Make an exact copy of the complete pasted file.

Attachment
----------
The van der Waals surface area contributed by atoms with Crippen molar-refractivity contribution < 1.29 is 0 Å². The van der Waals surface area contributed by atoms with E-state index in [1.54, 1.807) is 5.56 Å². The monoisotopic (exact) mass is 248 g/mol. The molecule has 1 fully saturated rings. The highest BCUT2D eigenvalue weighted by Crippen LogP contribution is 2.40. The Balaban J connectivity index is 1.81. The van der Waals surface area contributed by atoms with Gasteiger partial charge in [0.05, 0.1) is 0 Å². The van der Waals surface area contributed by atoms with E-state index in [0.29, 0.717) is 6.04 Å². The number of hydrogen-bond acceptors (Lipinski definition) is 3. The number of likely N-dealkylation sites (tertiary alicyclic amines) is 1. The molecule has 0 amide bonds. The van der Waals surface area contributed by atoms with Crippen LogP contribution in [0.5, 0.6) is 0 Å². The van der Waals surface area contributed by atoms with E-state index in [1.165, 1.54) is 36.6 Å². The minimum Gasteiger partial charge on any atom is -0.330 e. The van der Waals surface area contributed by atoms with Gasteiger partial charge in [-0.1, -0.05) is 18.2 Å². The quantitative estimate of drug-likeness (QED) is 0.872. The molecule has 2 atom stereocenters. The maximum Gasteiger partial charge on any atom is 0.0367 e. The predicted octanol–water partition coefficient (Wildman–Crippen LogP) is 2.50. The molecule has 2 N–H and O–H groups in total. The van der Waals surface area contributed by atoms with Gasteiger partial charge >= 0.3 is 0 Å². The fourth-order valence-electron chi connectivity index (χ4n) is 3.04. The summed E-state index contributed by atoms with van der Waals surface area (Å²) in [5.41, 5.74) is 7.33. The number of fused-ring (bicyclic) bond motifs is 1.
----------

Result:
The van der Waals surface area contributed by atoms with Crippen molar-refractivity contribution < 1.29 is 0 Å². The van der Waals surface area contributed by atoms with E-state index in [1.54, 1.807) is 5.56 Å². The monoisotopic (exact) mass is 248 g/mol. The molecule has 1 fully saturated rings. The highest BCUT2D eigenvalue weighted by Crippen LogP contribution is 2.40. The Balaban J connectivity index is 1.81. The van der Waals surface area contributed by atoms with Gasteiger partial charge in [0.05, 0.1) is 0 Å². The van der Waals surface area contributed by atoms with E-state index in [0.29, 0.717) is 6.04 Å². The number of hydrogen-bond acceptors (Lipinski definition) is 3. The number of likely N-dealkylation sites (tertiary alicyclic amines) is 1. The molecule has 0 amide bonds. The van der Waals surface area contributed by atoms with Crippen LogP contribution in [0.5, 0.6) is 0 Å². The van der Waals surface area contributed by atoms with E-state index in [1.165, 1.54) is 36.6 Å². The minimum Gasteiger partial charge on any atom is -0.330 e. The van der Waals surface area contributed by atoms with Gasteiger partial charge in [-0.1, -0.05) is 18.2 Å². The quantitative estimate of drug-likeness (QED) is 0.872. The molecule has 2 atom stereocenters. The maximum Gasteiger partial charge on any atom is 0.0367 e. The predicted octanol–water partition coefficient (Wildman–Crippen LogP) is 2.50. The molecule has 2 N–H and O–H groups in total. The van der Waals surface area contributed by atoms with Gasteiger partial charge >= 0.3 is 0 Å². The fourth-order valence-electron chi connectivity index (χ4n) is 3.04. The summed E-state index contributed by atoms with van der Waals surface area (Å²) in [5.41, 5.74) is 7.33. The number of fused-ring (bicyclic) bond motifs is 1.